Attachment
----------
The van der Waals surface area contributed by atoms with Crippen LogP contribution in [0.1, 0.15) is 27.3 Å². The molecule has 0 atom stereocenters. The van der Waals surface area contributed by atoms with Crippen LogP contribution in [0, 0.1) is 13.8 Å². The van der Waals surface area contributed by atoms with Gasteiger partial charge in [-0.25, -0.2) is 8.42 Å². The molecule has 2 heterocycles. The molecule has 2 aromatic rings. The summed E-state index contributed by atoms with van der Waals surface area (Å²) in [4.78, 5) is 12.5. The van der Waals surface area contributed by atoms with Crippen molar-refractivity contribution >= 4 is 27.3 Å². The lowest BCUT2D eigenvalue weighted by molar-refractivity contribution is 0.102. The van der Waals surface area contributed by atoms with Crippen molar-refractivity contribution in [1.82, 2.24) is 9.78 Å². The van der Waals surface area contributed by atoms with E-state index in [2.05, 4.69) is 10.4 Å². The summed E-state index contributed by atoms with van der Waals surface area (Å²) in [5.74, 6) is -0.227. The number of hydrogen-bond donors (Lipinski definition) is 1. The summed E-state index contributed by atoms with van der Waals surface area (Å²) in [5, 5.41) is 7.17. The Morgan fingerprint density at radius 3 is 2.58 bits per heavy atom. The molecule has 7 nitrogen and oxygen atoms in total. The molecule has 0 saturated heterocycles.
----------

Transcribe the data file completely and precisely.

The van der Waals surface area contributed by atoms with Crippen LogP contribution in [0.1, 0.15) is 27.3 Å². The molecule has 0 atom stereocenters. The van der Waals surface area contributed by atoms with Crippen LogP contribution in [0, 0.1) is 13.8 Å². The van der Waals surface area contributed by atoms with Gasteiger partial charge in [-0.25, -0.2) is 8.42 Å². The molecule has 2 heterocycles. The molecule has 2 aromatic rings. The summed E-state index contributed by atoms with van der Waals surface area (Å²) in [4.78, 5) is 12.5. The van der Waals surface area contributed by atoms with Crippen molar-refractivity contribution >= 4 is 27.3 Å². The lowest BCUT2D eigenvalue weighted by molar-refractivity contribution is 0.102. The van der Waals surface area contributed by atoms with Crippen molar-refractivity contribution in [1.82, 2.24) is 9.78 Å². The van der Waals surface area contributed by atoms with E-state index in [2.05, 4.69) is 10.4 Å². The summed E-state index contributed by atoms with van der Waals surface area (Å²) in [5.74, 6) is -0.227. The number of hydrogen-bond donors (Lipinski definition) is 1. The summed E-state index contributed by atoms with van der Waals surface area (Å²) in [5, 5.41) is 7.17. The Morgan fingerprint density at radius 3 is 2.58 bits per heavy atom. The molecule has 7 nitrogen and oxygen atoms in total. The molecule has 0 saturated heterocycles.